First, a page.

Taking advantage of the war Wilson began pushing through abolitionist policies including outlawing slavery in Washington D.C. and recruiting Blacks, including southern slaves, to fight in the military and earn equal pay. He also passed a bill to allow the education of Black children (teaching Blacks had been against the law in most states in the U.S.) and declaring the families of run away slaves who joined the military as freed citizens.

After the assassination of Lincoln and the end of the Civil War Wilson hoped to work with Johnson to rebuild the nation and declare equal rights to freed slaves. However Johnson pushed his own policies including allowing former Confederates to return to the Senate and not extending voting rights to Blacks in the South. Wilson joined with the Radial Republicans who worked against Johnson and eventually pushing for the impeachment of the President.

As the Confederate states returned to the Union Wilson insisted that they all put into their new State Constitution that they swore loyalty to the United States and would never try to secede again (this included Texas). He also fought hard for Hiram Revels (Mississippi), the first Black man elected to the Senate. The Democrats tried to block his taking the oath but Wilson proved that there was no rule of law that gave them the power to do so, plus he quoted the Senate’s own standard of the Golden Rule, Do Unto Others. Revels was administered the oath and became the first Black Senator.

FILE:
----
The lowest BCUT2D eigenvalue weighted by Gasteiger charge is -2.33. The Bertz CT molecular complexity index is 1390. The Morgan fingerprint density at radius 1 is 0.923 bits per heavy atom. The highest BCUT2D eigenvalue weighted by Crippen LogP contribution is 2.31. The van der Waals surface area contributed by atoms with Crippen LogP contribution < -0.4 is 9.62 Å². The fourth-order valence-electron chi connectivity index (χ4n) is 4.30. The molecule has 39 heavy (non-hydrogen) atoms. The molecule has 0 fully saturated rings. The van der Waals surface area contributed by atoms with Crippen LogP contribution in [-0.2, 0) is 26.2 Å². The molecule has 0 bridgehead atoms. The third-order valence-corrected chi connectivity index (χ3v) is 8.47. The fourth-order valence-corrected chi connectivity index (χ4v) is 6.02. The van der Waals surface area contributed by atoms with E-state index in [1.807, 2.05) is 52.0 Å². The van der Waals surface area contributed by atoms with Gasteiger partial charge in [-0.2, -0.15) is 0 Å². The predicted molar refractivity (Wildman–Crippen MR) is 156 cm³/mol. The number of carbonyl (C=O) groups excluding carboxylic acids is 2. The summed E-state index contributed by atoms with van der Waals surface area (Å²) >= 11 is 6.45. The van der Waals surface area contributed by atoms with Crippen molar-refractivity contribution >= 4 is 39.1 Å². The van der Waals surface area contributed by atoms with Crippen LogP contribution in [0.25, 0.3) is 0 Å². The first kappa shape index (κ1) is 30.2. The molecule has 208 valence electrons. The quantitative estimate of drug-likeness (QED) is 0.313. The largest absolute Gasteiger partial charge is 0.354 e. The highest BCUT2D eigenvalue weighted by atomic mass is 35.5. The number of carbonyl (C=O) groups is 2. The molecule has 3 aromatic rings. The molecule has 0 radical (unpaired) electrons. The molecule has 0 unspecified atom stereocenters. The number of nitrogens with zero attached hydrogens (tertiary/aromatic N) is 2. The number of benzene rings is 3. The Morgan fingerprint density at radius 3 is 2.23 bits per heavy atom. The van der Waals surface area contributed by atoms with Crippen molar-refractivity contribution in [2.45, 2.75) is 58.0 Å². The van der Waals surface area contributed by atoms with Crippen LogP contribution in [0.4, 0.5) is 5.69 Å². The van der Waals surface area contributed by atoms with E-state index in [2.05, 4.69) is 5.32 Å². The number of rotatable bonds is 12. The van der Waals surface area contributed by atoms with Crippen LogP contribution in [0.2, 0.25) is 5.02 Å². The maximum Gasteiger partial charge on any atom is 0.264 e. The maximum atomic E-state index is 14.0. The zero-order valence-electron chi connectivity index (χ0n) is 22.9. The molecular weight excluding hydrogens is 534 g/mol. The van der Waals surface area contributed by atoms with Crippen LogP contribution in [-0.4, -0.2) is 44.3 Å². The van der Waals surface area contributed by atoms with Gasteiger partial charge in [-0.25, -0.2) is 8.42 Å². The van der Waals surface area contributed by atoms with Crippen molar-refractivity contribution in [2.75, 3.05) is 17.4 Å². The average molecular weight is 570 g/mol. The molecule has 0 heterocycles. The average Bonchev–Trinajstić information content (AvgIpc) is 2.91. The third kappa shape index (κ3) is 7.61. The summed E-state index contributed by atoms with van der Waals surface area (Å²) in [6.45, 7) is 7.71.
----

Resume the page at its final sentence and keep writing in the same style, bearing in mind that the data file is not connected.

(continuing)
In 1868 Wilson became heavily involved in the election, touring the South giving fiery speeches supporting the Republican candidates. Many believed that he was attempting to get the party’s nomination for the Presidency but he was a strong supporter of Grant and hoping for the Vice Presidency. When the votes were cast Wilson had the opportunity to gain a majority but as an act to unify the party the delegates switched their votes to Colfax who became the Vice President. After the election Grant offered Wilson the position of Secretary of War but he turned it down.